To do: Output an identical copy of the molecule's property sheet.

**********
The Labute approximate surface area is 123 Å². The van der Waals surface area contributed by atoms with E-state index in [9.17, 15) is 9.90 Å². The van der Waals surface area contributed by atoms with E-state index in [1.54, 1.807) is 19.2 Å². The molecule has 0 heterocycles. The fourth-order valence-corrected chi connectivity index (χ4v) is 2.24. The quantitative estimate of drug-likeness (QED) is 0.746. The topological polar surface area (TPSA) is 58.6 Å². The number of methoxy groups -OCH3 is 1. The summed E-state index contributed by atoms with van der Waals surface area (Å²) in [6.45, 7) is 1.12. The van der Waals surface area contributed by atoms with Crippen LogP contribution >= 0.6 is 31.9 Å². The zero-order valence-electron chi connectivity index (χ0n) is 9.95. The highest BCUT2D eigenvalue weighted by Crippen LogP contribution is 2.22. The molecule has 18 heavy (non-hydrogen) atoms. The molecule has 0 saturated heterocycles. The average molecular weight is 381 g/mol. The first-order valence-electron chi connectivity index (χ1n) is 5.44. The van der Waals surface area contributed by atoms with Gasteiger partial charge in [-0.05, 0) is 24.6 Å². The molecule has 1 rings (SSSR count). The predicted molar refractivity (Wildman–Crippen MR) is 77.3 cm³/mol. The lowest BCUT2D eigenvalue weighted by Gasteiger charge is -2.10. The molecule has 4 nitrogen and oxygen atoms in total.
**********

The Labute approximate surface area is 123 Å². The van der Waals surface area contributed by atoms with E-state index in [9.17, 15) is 9.90 Å². The van der Waals surface area contributed by atoms with E-state index in [1.54, 1.807) is 19.2 Å². The molecule has 0 heterocycles. The fourth-order valence-corrected chi connectivity index (χ4v) is 2.24. The quantitative estimate of drug-likeness (QED) is 0.746. The topological polar surface area (TPSA) is 58.6 Å². The number of methoxy groups -OCH3 is 1. The summed E-state index contributed by atoms with van der Waals surface area (Å²) in [6.45, 7) is 1.12. The van der Waals surface area contributed by atoms with Crippen LogP contribution >= 0.6 is 31.9 Å². The zero-order valence-electron chi connectivity index (χ0n) is 9.95. The highest BCUT2D eigenvalue weighted by Crippen LogP contribution is 2.22. The molecule has 18 heavy (non-hydrogen) atoms. The molecule has 0 saturated heterocycles. The average molecular weight is 381 g/mol. The first-order valence-electron chi connectivity index (χ1n) is 5.44. The van der Waals surface area contributed by atoms with Gasteiger partial charge in [-0.05, 0) is 24.6 Å². The molecule has 1 rings (SSSR count). The predicted molar refractivity (Wildman–Crippen MR) is 77.3 cm³/mol. The lowest BCUT2D eigenvalue weighted by Gasteiger charge is -2.10. The molecule has 4 nitrogen and oxygen atoms in total.